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Related Articles: Puffers in General, Puffer Care and Information, A Saltwater Puffer Primer: Big Pufferfish! by Mike Maddox, Fresh to Brackish Water Puffers, Burrfishes/Porcupinefishes, Tobies/Sharpnose Puffers, Boxfishes, Pufferfish Dentistry By Kelly Jedlicki and Anthony Calfo, Puffer Care and Information by John (Magnus) Champlin, Things That My Puffers Have Told Me by Justin Petrey,

Related FAQs: True Puffers 1, True Puffers 2, True Puffers 3, Tetraodont Identification, Tetraodont Behavior, Tetraodont Compatibility, Tetraodont Selection, Tetraodont Systems, Tetraodont Feeding, Tetraodont Disease, True Puffer Disease 2, Tetraodont Reproduction, Puffer Identification, Puffer Behavior, Puffer Compatibility, Puffer Selection, Puffer Systems, Puffer Feeding, Puffer Disease, Puffer Dentistry, Puffer Reproduction, True Puffers, True Puffers 2, True Puffers 3, Freshwater Puffers 1, FW Puffers 2, FW Puffers 3, FW Puffer Identification, FW Puffer Behavior, FW Puffer Selection, FW Puffer Compatibility, FW Puffer Systems, FW Puffer Feeding, FW Puffer Disease, FW Puffer Reproduction, BR Puffer Identification, BR Puffer Selection, BR Puffer Compatibility, BR Puffer Systems, BR Puffer Feeding, BR Puffer Disease, BR Puffer Disease 2, BR Puffer Reproduction, Green Spotted Puffers, Burrfishes/Porcupinefishes, Tobies/Sharpnose Puffers, Boxfishes

/The Conscientious Marine Aquarist

"True" Puffers, Family Tetraodontidae, (except the Tobies/Sharpnose Puffers, Subfamily Canthigastrinae), Part 1

Part II

 Bob Fenner

  Arothron hispidus Hawai'i

This is the most notable group of puffers known for their ability to "puff up" when alarmed or challenged. This is actually done by rapidly ingesting large quantities of water into a distensible part of their stomachs (the ventral diverticulum). Both the true puffers and Sharpnose Tobies also have characteristic teeth plates that look more like beaks. Other characteristics include the more posterior position of their unpaired fins (like other tetraodontiform fishes; triggers, Boxfishes... used for slow, exacting locomotion) which are w/o hard rays, a lack of ribs and scales (hard to blow up with them), and slit-like gill openings.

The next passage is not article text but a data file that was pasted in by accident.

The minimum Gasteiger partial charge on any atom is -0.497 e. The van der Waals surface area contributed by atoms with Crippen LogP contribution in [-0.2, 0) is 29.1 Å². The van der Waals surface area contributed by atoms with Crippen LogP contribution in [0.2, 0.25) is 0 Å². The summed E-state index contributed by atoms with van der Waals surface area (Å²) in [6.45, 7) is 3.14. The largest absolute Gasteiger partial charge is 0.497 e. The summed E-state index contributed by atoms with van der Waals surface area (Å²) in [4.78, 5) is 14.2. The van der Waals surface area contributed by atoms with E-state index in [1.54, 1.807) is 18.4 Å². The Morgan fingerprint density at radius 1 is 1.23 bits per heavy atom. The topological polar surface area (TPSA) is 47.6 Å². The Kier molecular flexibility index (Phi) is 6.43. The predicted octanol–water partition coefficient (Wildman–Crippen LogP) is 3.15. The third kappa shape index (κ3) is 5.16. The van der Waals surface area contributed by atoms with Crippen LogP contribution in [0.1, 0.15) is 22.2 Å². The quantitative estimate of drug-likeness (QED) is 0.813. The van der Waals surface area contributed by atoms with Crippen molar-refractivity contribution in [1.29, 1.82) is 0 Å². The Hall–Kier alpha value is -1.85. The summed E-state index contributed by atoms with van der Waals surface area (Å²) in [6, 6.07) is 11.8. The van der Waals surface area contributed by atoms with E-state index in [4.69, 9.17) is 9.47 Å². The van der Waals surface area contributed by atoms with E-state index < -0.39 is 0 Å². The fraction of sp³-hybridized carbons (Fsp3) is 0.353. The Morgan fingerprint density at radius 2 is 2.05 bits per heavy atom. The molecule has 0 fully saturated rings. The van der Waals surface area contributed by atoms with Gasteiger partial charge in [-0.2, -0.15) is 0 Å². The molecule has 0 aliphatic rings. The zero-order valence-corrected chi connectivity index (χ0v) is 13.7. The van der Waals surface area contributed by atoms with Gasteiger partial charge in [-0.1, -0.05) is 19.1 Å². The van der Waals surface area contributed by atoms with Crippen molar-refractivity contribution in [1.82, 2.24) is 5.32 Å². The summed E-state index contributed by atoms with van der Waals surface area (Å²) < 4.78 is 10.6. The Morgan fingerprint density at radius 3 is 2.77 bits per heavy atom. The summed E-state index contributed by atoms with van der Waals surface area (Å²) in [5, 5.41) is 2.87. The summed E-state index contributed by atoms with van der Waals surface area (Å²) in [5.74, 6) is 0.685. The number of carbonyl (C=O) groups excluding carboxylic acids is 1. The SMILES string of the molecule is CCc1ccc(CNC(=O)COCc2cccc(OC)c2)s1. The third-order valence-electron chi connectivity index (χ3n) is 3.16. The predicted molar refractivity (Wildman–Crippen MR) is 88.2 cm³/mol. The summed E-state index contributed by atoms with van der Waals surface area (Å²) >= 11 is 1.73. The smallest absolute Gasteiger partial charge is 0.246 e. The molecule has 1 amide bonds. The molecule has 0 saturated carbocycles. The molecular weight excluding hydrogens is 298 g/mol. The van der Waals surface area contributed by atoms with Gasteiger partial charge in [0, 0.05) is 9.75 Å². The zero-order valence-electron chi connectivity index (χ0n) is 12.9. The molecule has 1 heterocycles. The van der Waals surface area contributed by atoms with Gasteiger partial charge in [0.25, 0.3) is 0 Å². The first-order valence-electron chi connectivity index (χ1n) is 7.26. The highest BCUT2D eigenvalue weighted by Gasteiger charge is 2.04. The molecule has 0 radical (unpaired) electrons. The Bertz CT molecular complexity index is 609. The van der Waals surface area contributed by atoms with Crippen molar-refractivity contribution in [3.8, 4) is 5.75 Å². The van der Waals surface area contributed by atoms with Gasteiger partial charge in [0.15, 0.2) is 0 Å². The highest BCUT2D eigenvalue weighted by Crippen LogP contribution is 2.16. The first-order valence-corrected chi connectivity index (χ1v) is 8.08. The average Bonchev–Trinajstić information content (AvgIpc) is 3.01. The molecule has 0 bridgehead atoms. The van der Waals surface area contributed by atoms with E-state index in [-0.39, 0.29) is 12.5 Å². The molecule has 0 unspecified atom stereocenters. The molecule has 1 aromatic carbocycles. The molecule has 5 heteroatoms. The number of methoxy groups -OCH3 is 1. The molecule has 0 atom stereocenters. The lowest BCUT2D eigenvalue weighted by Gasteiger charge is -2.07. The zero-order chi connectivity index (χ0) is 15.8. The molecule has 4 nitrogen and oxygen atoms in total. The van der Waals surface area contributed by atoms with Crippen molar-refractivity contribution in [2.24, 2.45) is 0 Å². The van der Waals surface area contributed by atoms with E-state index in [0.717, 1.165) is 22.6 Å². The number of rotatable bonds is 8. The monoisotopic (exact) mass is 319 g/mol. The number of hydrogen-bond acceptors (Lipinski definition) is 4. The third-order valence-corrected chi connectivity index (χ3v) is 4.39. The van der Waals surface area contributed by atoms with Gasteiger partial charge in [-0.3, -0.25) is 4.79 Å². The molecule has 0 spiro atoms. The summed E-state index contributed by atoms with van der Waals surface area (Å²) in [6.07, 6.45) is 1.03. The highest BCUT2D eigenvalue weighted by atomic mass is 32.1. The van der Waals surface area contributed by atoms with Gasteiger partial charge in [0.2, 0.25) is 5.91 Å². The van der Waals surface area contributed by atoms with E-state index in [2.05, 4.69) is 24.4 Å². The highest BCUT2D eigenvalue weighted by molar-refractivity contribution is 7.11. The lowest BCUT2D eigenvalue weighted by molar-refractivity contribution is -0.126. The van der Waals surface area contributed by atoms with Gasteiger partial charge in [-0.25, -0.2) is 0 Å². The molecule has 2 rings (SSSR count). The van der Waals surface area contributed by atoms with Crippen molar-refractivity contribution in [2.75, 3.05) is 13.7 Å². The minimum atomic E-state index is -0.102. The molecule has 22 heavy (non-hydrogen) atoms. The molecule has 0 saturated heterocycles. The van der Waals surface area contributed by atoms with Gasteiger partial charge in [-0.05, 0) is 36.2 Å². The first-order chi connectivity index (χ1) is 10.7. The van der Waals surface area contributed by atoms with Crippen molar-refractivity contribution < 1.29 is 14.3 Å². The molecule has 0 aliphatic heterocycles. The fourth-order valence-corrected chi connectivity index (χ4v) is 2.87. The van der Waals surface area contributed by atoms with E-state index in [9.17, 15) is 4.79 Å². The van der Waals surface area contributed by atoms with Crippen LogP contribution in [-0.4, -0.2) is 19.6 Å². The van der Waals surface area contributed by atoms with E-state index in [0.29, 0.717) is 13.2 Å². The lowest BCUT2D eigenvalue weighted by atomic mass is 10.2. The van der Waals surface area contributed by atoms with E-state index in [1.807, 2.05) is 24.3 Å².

Tetraodontidae is the "true" puffer family to many; it contains all the non-spiny, non-armored, non-deep-bodied puffers. These animals can really inflate their bodies, to a few times "regular" diameter; their bodies are either naked or dotted with short prickles. The viscera, particularly the gonads of puffers is toxic, the tetrodotoxin poison at times fatal to sushi bar goers and hapless predators. Twelve freshwater species (in the genera Carinotetraodon, Chonerhinos, and Tetraodon); nineteen genera and 121 species overall, two subfamilies: is the "true" puffer family to many; it contains all the non-spiny, non-armored, non-deep-bodied puffers. These animals can really inflate their bodies, to a few times "regular" diameter; their bodies are either naked or dotted with short prickles. The viscera, particularly the gonads of puffers is toxic, the tetrodotoxin poison at times fatal to sushi bar goers and hapless predators. Twelve freshwater species (in the genera Carinotetraodon, Chonerhinos, and Tetraodon); nineteen genera and 121 species overall, two subfamilies:

    Again, on the negative side for aquarists is these fishes possession of tetrodotoxin, powerful poison to ward off would-be predators. A problem at times for ones that die, dissolve w/o notice in aquariums, and at times simply release same into their waters. Do not disturb. 

The Tetraodontinae appear broadly rounded in cross section. Of the eighteen genera, only Arothron is regularly sold in the west. This genus has nothing but exemplary, personality species. Most often available are the guinea fowl (A. meleagris), bulldog or black-spotted puffers (A. nigropunctatus), in black, gray, golden forms, or a splotchy mix thereof. The Indo-Pacific stars and stripes puffer, A. hispidus is found now and then and is also excellent.

    Here we'll highlight the most commonly available species of  "true" Puffers used in the aquarium interest. 

Amblyrhynchotes honkenii (Bloch 1785), the Evileye Blassop. Indo-west Pacific, from South Africa to China. To twelve inches in length.

No pic

Amblyrhynchotes rufopunctatus Li 1962. Western central Pacific and South China Sea.

No pic

Arothron caeruleopunctatus (Matsuura 1994). Indo-west Pacific. To thirty two inches in length in the wild. Here is a two footer in Fiji.
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Arothron carduus (Cantor 1849). Eastern Indian Ocean.

No pic

Arothron diadematus (Ruppell 1829), the Masked Puffer. Western Indian Ocean and the Red Sea. An expensive look-alike to the Indo-Pacific Arothron nigropunctatus. Both to about a foot in length and hardy in captivity. This one in the Red Sea.

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Arothron firmamentum (Temminck & Schlegel 1850), the Starry Toado. Indo-west Pacific around edge of South Africa into the Atlantic. To fourteen inches in length.

No pic

Arothron gillbanksii (Clarke 1897). South-western Pacific.

No pic

Arothron hispidus (Linnaeus 1758), the White-Spotted Puffer. Indo-Pacific, Red Sea, east African coast, tropical east Pacific coast. To twenty inches in length in the wild. Cute when small, and very hardy... just big eaters and mess makers. At right, one in the Galapagos, below are pictured a four inch juvenile in captivity, one in Hawai'i, a one foot specimen in the Red Sea, and a fifteen inch mottled or "koi" one in the Seychelles.

Verticals (Full/Cover Page Sizes Available
 
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To: Part II

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